They’re a couple of diamonds, these two

60 YEARS MARRIED: Marilyn and Lex Lexmond sit centre stage surrounded by family who have travelled from The Netherlands to join the party for their diamond wedding anniversary. Back row from left are Henri Meure (nephew), Ronald Meure (nephew), Rene van Geest (son-in-law), Marja Meure (Henri’s wife), Karin Kindt (niece), Jeff Kindt (Karin’s son), Bram Kindt (Karin’s husband), Jolanda Hoek (niece), Wout Schaap (Jolanda’s husband). In the front row from left are Jan-Marie Lexmond (daughter), Marilyn and Lex Lexmond, and Trudy Lexmond (sister). Picture by Paul Rickard


Marilyn Lexmond remembers clear as day a particular moment during her wedding to Lex Lexmond 60 years ago.

It was December 27, 1958 at a Catholic church in Gore.

Lex was supposed to say he took Marilyn as his “lawful wife”.

But in a mix of nerves, and with a heavy Dutch accent, it came out in front of everyone that he would take Marilyn as his “awful” wife.

“He’s been paying for it ever since,” laughs Marilyn.

Today the couple celebrate their diamond wedding anniversary with around 90 friends and family, some whom have travelled from as far away as the Netherlands, and the South Island, for the big event.

Marilyn, 79, is a Kiwi girl from Southland.

Lex, 83, emigrated from Holland in 1955 and worked on a number of hydro dams around the South Island.

His accent is still very strong today even after decades of living in New Zealand.

The couple met when Marilyn, a post girl at the time, hand-delivered Lex his telegrams and mail from Holland when he lived at a boarding house.

She remembers saying to him back then, “for goodness sake speak English”.

“I’m that sort of person who won’t just think something, I say it too. It can get you into trouble sometimes,” admits Marilyn.

Asked if there were any words of wisdom to share with readers about how to stay married for so long, Marilyn paused.

“What on earth would it be. Holy smoke. Well, I call myself a survivor. Hang on, I’ll ask my husband

“Excuse me, Lex, have you got any words of wisdom to tell this reporter about how you have managed to survive with me for so long?”

Murmured voices can be heard in the background before Marilyn gets back on the phone, “No, he’s got nothing wise at all to say. Dear, oh dear, oh dear.”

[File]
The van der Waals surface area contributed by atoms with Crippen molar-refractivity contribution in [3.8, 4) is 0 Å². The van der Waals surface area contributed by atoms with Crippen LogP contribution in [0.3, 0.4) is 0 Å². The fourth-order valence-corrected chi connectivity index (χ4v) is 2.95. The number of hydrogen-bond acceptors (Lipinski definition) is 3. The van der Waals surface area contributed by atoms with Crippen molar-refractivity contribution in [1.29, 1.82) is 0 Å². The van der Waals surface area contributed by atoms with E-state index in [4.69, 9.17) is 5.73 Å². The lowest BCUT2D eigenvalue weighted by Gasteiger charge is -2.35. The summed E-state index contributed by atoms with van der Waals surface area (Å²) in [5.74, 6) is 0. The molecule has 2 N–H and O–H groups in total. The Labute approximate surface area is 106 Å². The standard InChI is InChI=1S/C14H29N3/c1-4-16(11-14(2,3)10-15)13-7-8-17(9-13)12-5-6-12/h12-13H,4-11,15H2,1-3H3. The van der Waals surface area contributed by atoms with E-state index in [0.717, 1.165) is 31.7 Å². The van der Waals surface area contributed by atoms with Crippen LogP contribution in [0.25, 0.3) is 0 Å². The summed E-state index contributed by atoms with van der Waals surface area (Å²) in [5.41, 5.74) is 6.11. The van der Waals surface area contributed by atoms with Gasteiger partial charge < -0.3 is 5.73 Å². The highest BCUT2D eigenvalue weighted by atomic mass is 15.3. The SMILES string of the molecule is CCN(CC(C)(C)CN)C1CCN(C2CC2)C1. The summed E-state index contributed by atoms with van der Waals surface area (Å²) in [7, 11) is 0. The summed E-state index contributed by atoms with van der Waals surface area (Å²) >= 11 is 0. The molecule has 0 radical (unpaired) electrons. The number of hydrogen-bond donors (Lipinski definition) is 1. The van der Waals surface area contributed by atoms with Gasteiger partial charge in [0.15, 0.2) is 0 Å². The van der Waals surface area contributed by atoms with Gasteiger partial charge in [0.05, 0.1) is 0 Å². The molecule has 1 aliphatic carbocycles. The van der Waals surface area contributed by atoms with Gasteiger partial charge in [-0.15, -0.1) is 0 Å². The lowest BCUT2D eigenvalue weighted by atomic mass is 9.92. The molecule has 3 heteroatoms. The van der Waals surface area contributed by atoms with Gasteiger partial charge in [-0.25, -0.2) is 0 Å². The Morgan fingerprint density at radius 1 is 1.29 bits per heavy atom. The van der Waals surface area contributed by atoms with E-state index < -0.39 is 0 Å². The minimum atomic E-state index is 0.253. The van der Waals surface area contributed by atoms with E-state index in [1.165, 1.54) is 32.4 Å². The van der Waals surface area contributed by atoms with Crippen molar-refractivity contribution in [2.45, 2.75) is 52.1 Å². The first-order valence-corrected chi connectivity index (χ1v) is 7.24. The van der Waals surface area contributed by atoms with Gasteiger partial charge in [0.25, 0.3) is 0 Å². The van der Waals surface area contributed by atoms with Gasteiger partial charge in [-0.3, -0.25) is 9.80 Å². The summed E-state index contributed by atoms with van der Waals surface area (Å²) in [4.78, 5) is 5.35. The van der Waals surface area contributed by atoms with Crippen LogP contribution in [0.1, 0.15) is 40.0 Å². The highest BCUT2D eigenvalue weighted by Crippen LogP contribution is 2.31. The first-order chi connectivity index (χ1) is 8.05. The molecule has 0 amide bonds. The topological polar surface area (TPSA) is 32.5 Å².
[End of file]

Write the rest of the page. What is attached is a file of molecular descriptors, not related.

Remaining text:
Marilyn says everyone has differences in life and it was important to “work them out”.

“Even if you don’t talk to each other for a month.

“There’s no use running away from problems, you’ve just got to work them out. I hear some people say you should solve every argument before the sun sets, we don’t do that.”

But they do longevity, and tonight they will celebrate 60 years of marriage, a lot of laughs and raising six children together, at the Gisborne Park Golf Club.

The couple also have 14 grandchildren, and three great grandchildren.

“We are looking forward to seeing everybody and having a good time,” said Marilyn.

Marilyn Lexmond remembers clear as day a particular moment during her wedding to Lex Lexmond 60 years ago.

It was December 27, 1958 at a Catholic church in Gore.

Lex was supposed to say he took Marilyn as his “lawful wife”.

But in a mix of nerves, and with a heavy Dutch accent, it came out in front of everyone that he would take Marilyn as his “awful” wife.

“He’s been paying for it ever since,” laughs Marilyn.

Today the couple celebrate their diamond wedding anniversary with around 90 friends and family, some whom have travelled from as far away as the Netherlands, and the South Island, for the big event.

Marilyn, 79, is a Kiwi girl from Southland.

Lex, 83, emigrated from Holland in 1955 and worked on a number of hydro dams around the South Island.

His accent is still very strong today even after decades of living in New Zealand.

The couple met when Marilyn, a post girl at the time, hand-delivered Lex his telegrams and mail from Holland when he lived at a boarding house.

She remembers saying to him back then, “for goodness sake speak English”.

“I’m that sort of person who won’t just think something, I say it too. It can get you into trouble sometimes,” admits Marilyn.

Asked if there were any words of wisdom to share with readers about how to stay married for so long, Marilyn paused.

“What on earth would it be. Holy smoke. Well, I call myself a survivor. Hang on, I’ll ask my husband

“Excuse me, Lex, have you got any words of wisdom to tell this reporter about how you have managed to survive with me for so long?”

Murmured voices can be heard in the background before Marilyn gets back on the phone, “No, he’s got nothing wise at all to say. Dear, oh dear, oh dear.”

Marilyn says everyone has differences in life and it was important to “work them out”.

“Even if you don’t talk to each other for a month.

“There’s no use running away from problems, you’ve just got to work them out. I hear some people say you should solve every argument before the sun sets, we don’t do that.”

But they do longevity, and tonight they will celebrate 60 years of marriage, a lot of laughs and raising six children together, at the Gisborne Park Golf Club.

The couple also have 14 grandchildren, and three great grandchildren.

“We are looking forward to seeing everybody and having a good time,” said Marilyn.

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